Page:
New warship USS Independence tops 50 mph in trials

Discussion in 'US' started by YANK60, Oct 26, 2009.

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  1. [​IMG]

    This image provided by the US Navy shows the littoral combat ship Independence (LCS 2) underway during builder's trials on July 12, 2009. Builder's trials are the first opportunity for the shipbuilder and the U.S. Navy to operate the ship underway, and provide an opportunity to test and correct issues before acceptance trials. The second of the Navy's new generation of speedy warships designed to operate close to shore topped 50 miles per hour in builder trials completed this month. Officials say the Independence, a 418-foot ship built in Alabama, traveled in excess of 45 knots, which equates to nearly 52 mph, and sustained 44 knots during a four-hour, full-speed sprint.
    (AP Photo/Dennis Griggs - US Navy)
  2. That should shit the Taliban up....
  3. Alsacien

    Alsacien LE Moderator

    Whatshisname, the bloke who runs Oracle, he has got a much better boat than that - maybe the USN should ask to borrow it?
  4. Does Terry have a littoral capability?
  5. meridian

    meridian LE Good Egg (charities)

    speed might be good but the problme is it means the hull is full of engines and fuel, what is the weapons fit of the LCS, hardly anything because there is hardly any room for anything !!
  6. Being that it's designed for coastal defense, I don't think the Taliban is part of the equation.
  7. Exactly, so what's the point in this white elephant?
  8. meridian

    meridian LE Good Egg (charities)

    its not coastal defence as in defending the shores of the USA but littoral warfare, anywhere in the world

    how much?
  9. This is the first I've heard of this. It's no Aegis, that's for sure. It appears to be a fancy patrol/landing craft. Here's some more basic info:

    Littoral Combat Ships (LCS) are relatively small surface vessels intended for operations in the littoral zone (close to shore). It is "envisioned to be a networked, agile, stealthy surface combatant capable of defeating anti-access and asymmetric threats in the littorals.".[1] Two ship classes are the first examples of the LCS in the U.S. Navy: the Freedom-class and the Independence-class. LCS designs are slightly smaller than the Navy's guided missile frigates, and have been compared to the corvette of international usage. However, the LCS designs add the capabilities of a small assault transport with a flight deck and hangar large enough to base two SH-60 Seahawk helicopters, the capability to recover and launch small boats from a stern ramp, and enough cargo volume and payload to deliver a small assault force with armoured fighting vehicles to a roll-on/roll-off port facility. The standard armament for the LCS are Mk 110 57 mm guns, while modules containing Non-Line-of-Sight Launch Systems are available. It will also be able to launch autonomous air, surface, and underwater vehicles.[2] Although the LCS designs offer less air defense and surface-to-surface capabilities than comparable destroyers, the LCS concept emphasizes speed, flexible mission module space and a shallow draft.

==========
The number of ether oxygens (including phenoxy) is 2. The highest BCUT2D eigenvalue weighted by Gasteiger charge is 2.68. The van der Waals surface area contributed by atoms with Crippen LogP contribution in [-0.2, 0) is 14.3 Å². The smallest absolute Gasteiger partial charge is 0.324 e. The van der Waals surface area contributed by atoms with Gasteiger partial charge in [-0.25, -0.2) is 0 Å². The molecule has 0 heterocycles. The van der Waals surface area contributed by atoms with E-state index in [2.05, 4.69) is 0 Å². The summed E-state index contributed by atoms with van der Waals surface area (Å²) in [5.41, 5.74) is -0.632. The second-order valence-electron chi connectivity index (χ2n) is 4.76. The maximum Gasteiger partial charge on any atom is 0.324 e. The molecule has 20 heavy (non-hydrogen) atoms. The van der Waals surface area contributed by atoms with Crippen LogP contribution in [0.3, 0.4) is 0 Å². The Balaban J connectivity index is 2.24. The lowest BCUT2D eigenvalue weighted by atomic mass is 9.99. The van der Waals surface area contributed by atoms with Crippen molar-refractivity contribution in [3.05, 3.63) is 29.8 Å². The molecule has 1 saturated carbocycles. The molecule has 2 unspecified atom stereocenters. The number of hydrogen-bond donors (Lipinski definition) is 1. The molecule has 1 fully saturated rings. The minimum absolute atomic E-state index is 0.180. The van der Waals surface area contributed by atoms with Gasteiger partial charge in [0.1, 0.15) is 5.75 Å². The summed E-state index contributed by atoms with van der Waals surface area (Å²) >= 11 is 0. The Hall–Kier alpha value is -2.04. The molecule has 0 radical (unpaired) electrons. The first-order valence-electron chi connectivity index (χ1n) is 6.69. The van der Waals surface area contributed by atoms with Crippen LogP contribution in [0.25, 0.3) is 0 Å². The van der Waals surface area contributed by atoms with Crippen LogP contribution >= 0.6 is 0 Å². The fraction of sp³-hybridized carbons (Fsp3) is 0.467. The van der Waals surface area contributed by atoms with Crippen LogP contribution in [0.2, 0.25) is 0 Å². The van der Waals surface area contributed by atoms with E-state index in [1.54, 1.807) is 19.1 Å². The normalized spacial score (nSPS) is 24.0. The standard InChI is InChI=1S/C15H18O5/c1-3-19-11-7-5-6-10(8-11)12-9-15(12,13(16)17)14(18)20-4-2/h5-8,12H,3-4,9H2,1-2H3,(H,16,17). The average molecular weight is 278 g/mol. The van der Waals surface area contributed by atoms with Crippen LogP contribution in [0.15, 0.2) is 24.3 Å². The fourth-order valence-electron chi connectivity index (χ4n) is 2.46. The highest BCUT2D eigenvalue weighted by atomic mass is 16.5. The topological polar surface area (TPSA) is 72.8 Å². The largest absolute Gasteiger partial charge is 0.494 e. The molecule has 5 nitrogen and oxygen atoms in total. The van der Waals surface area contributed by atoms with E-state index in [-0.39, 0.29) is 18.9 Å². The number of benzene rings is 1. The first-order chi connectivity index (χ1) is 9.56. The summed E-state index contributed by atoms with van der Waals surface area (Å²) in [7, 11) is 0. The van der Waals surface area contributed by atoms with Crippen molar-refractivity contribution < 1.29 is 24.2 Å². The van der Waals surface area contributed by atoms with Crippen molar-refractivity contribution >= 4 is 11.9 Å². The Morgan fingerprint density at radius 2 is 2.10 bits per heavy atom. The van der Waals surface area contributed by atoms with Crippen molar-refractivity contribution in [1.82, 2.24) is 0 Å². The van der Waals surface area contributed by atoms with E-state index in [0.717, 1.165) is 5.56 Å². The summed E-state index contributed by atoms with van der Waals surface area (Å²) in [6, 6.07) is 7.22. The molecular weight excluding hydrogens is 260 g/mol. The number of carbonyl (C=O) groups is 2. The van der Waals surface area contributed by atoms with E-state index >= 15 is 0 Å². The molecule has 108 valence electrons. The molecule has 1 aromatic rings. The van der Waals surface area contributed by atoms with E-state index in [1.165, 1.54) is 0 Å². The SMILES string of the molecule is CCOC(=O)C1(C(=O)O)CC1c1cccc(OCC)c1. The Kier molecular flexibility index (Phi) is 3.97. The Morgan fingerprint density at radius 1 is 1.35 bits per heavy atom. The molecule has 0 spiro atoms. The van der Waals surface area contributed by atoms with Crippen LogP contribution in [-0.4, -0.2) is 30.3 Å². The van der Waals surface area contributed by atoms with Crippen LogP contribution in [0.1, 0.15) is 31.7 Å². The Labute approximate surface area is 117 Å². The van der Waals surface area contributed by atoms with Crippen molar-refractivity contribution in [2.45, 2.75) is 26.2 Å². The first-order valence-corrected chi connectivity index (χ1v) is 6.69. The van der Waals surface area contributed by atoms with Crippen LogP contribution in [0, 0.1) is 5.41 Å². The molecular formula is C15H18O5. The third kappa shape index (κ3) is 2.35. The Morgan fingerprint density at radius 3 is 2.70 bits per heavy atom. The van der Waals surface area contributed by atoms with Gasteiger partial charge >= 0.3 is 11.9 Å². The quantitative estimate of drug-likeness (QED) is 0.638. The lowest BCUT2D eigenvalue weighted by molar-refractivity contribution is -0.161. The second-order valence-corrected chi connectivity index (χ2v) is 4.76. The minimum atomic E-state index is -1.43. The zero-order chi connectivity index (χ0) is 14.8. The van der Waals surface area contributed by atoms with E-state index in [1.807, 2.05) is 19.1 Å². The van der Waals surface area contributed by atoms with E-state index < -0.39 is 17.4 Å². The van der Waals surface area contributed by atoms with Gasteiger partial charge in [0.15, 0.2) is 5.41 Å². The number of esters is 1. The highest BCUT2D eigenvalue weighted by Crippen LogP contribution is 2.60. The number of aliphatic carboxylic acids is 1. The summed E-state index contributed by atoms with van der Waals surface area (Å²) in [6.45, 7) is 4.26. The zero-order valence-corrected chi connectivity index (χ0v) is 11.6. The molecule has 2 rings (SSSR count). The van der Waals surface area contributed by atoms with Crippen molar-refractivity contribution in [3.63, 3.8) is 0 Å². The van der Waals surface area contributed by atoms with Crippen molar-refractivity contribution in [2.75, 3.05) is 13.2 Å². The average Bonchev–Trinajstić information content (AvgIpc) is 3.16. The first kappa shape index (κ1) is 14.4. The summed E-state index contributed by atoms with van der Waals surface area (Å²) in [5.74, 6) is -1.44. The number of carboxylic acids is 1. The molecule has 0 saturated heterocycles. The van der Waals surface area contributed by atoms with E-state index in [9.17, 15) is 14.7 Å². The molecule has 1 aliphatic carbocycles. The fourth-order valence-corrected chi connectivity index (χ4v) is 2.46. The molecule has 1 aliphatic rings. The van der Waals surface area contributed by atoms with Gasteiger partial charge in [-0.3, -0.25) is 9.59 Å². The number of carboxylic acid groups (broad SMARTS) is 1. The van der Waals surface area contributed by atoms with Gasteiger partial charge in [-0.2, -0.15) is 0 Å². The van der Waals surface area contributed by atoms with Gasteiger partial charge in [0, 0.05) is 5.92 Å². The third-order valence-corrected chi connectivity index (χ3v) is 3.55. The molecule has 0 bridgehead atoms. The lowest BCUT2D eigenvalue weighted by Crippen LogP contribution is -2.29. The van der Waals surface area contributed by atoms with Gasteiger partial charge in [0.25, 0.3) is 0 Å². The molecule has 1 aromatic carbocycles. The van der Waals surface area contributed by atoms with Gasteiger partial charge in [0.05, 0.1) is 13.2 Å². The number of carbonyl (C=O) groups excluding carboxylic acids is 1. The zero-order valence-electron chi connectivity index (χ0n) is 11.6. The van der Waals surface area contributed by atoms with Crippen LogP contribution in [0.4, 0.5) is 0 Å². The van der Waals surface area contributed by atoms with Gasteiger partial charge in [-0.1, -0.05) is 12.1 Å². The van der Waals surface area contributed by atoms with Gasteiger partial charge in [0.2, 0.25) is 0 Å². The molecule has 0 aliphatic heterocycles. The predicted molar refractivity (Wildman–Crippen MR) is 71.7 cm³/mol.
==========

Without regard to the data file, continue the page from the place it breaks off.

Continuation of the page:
10. So it could be used to insert and recover "them". It makes you wonder what have the "planners" got in mind for us now? For what and where will they be used I wonder .... oops, got to go, knock at the door .....
  11. What an ill-informed statement. Firstly, theres plenty of storage space aboard, and secondly, you don't fit your weapons inside the hull, you bolt them on the outside.
  12. blue-sophist

    blue-sophist LE Good Egg (charities)

    Could be quite handy off Somalia.
  13. Except for the magazines, and associated handling systems, etc.
  14. meridian

    meridian LE Good Egg (charities)

    especially if you are using a VLS, in which case it is all internal :D

    In very favourable weather conditions it can do about 4000nm, at economical speeds

    is armed with a single 57mm main gun, a SEARAM launcher, a few cannons, a couple of helicopters and a naval version of a missile that isnt out of testing yet

    Still, it can go fast

    Wow, I bet the naval forces of the world are sh1tting it
  15. The 57-mm Mk 110 naval gun system is more lethal and has a higher rate-of-fire than any competing system. Linked with a digital fire control system, the 57-mm Mk 110 fires automatic salvos at up to 220 rounds per minute. Servo-controlled electro hydraulic gun laying subsystems provide robust endurance and extreme pointing accuracy, even in high sea-state conditions.

    The highly compact and lightweight Mk 110 requires minimal deck penetration and space below deck for ease in integration to a variety of hull types of 150 tons or more. The system requires minimal manpower for operation and maintenance, and affords unparalleled availability through high level redundancy, built-in test functions, ready component access and onboard tools and spares